Tank
     
    Last edited: Jan 22, 2010
  8. loaders_loft

    loaders_loft Well-Known Member

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    Liltank, why would a 25-06 get better barrel life than a 6.5-06?
    For that matter, why would the 25-06 be a better choice?

    Lets run the numbers and see.

    Using the lightest Vmax available in each, Hornady lists the following max charges for IMR4350 with 24" test barrels on both cartridges.

    25-06, 75gr Vmax: 56.7gr, 3600 fps
    6.5-06, 95gr Vmax: 52.3gr, 3400 fps

    Doesn't quite fit your theory, "more powder= more heat+high velocities= limited barrel life."

    Using the nosler drop tables, compare performance. The BC's are (75gr Vmax) .290 vs. (95gr Vmax) .365 so with a 200 yard zero, look at , the 25-06 has 57.4" drop and 1746fps terminal, and the 6.5-06 has 56.8" drop and 1927fps terminal velocity.

    Looks like you get more for less with the 6.5-06 than the 25-06. Since this thread is about varminting, I've compared varmint bullets.

    Consider the heavy for caliber bullets available in 6.5cal; the 6.5-06 will really shine over the 25-06.
     
  9. liltank

    liltank Well-Known Member

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    I stand corrected. Thank you. I've always considered the 25-06 a very efficient caliber. From what I read from this site, I guess I thought the 6.5-06 to be a barrel compared to the 25-06. My theory is sound though. Just have the wrong idea's on the cartridges. I guess I was thinking over bore issues. My bad. Again thank you for correcting me.

    Tank
     
  10. Greywolf18

    Greywolf18 Well-Known Member

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    I had seen an article on the 6X47 Lapua for varminting on 6mmbr. The only problem is I was going to build the rifle on a long action and some people from here have said that I may have feeding issues. If I decide on the 6x47 over the others I'll just get a donor action and go from there. This project won't happen for awhile so I was just trying to get some ideas for possibly my next build. Thanks for all the advice and suggestions guys!

    Brian
     
  11. liltank

    liltank Well-Known Member

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    I use a long action donated by a 270 Win. now chambered in .308. The only feeding issues I have is if I don't pull the bolt back all the way to catch the next casing. That is the only feeding issue I have found with my set up. I just have to remember to be very deliberate in running the bolt.

    Tank
     
  12. Nomad

    Nomad Banned

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    Go with a 308 better barrel life and can shoot past 600yds ....
     
  13. loaders_loft

    loaders_loft Well-Known Member

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    no problemo, Liltank:D. It really was interesting for me too, running the numbers. Really, its a wonder the 6.5-06 never took off commercially...

    As far as using a long action for a 6x47, that might be tough. Its a shorter casing than a 308 even, similar to a 22-250 case. Seems like the cartridges would tilt & bind in the mag box, but who knows. One way to find out, would be, test some 22-250 cartridges in a 30-06 mag box. Don't fire, of course, just try cycling. Maybe someone will step in and say this is a bad idea and unsafe, but I'm not saying trying to fire them, just put them in and try to cycle them out.:rolleyes:

    by the way, I wouldn't advise anyone to spend much time in a PD town with a 6.5-06 or a 25-06. With unlimited target opportunities, that thing would be hot in a heartbeat! If anything, a short string and then put it away and go back to the varmint rigs, 223's or 22-250's and such...lightbulb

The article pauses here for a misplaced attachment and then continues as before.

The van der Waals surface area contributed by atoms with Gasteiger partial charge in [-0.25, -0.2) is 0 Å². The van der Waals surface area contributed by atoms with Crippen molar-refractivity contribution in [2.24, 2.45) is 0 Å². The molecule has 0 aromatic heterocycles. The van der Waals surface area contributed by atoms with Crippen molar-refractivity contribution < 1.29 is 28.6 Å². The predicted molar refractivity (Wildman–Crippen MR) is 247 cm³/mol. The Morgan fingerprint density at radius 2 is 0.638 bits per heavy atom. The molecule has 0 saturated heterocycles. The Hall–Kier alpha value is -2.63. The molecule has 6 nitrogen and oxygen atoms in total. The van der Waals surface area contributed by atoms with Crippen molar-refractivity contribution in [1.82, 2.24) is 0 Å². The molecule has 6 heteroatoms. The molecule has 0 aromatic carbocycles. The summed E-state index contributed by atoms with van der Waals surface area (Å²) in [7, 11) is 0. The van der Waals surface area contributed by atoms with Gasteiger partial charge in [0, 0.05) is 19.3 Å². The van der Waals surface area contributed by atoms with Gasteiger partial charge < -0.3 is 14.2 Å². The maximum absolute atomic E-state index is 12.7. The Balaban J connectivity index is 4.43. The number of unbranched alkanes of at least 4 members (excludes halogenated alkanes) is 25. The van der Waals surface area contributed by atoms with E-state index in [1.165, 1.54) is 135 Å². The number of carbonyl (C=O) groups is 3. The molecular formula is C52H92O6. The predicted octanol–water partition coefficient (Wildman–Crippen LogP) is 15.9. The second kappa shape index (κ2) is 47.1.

then again, I've heard its okay to get your barrel VERY hot shooting varmints, because that's what gunsmiths are for!!gun)
     
  14. SBruce

    SBruce Well-Known Member

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    As a Rancher and long time Varmint Hunter............I've shot thousands of prarie dogs in the last 30 years. Majority of them with fast 22 CF's. Many, Many of them with 25-06 and light bullets. My farthest shot ever was 697 long paces with a 220 Swift. As an added bonus, I've witnessed many people shooting pasture pooches with alot of different calibers, 17's to 300's, some out to around 1500 yds.........maybe I can help.

    Yes, the bigger bullets with higher BC's will perform better at long range when it comes to trajectory and especially wind drift.
    Yes, the faster we push the bullets, and the more powder being burned; the shorter the barrel life will be.
    The bigger and heavier bullets cause more recoil, bigger powder charges cause more recoil..........a few hundred rounds in a day is pretty comfortable out of a fast 22. Not so much out of the 25-06, even with light bullets!!!! The 6.5's with even heavier bullets, will probably kick even more.

    I don't know how many dogs you have in the area where you'll hunt, but if there is alot.........recoil might be a consideration. It certainly is with me! I used to use the 22's for the majority of my shooting, saving the 25 for the windy days.

    Alot of VLD or "Match" type bullets are not really designed to expand on very small varmints, But if you push them fast enough, some certainly will. Alot of the bullets in the 25 caliber and bigger aren't designed to be "varmint" bullets, and a bullet that doesn't expand can make a hit "appear" to be a miss.

    Therefore, I am a proponent of the 6mm/243 calibers. Good varmint class bullets to choose from, better wind bucking ability over the fast 22's, and not as much recoil as the 25 or bigger calibers. Alot of shooting without cleaning or cooling will burn out any barrel, but keeping the MV below 3500 FPS seems to minimize barrel damage. The 6mm class of cartridges will push relatively high BC varmint bullets plenty fast enough.

    Most serious prarie dog shooters I know consider re-barreling an expected and necessary expense of "doing the job". There is also the necessary expense of components. If you want to cut cost somewhere, I'd recommend it be in the components (by using smaller calibers with less powder behind them). Because at the end of the day, your shoulder and your wallet will appreciate it alot more.

    The 6X47 Lapua is supposed to be a highly accurate, highly effecient cartridge. It is also supposedly capable of pushing "varmint class" bullet weights at very fast speeds. I am currently re-barreling my 220 Swift (after appox 5000 rounds) to a 6X47.

    Hope this helps some.
     
    Last edited: Jan 24, 2010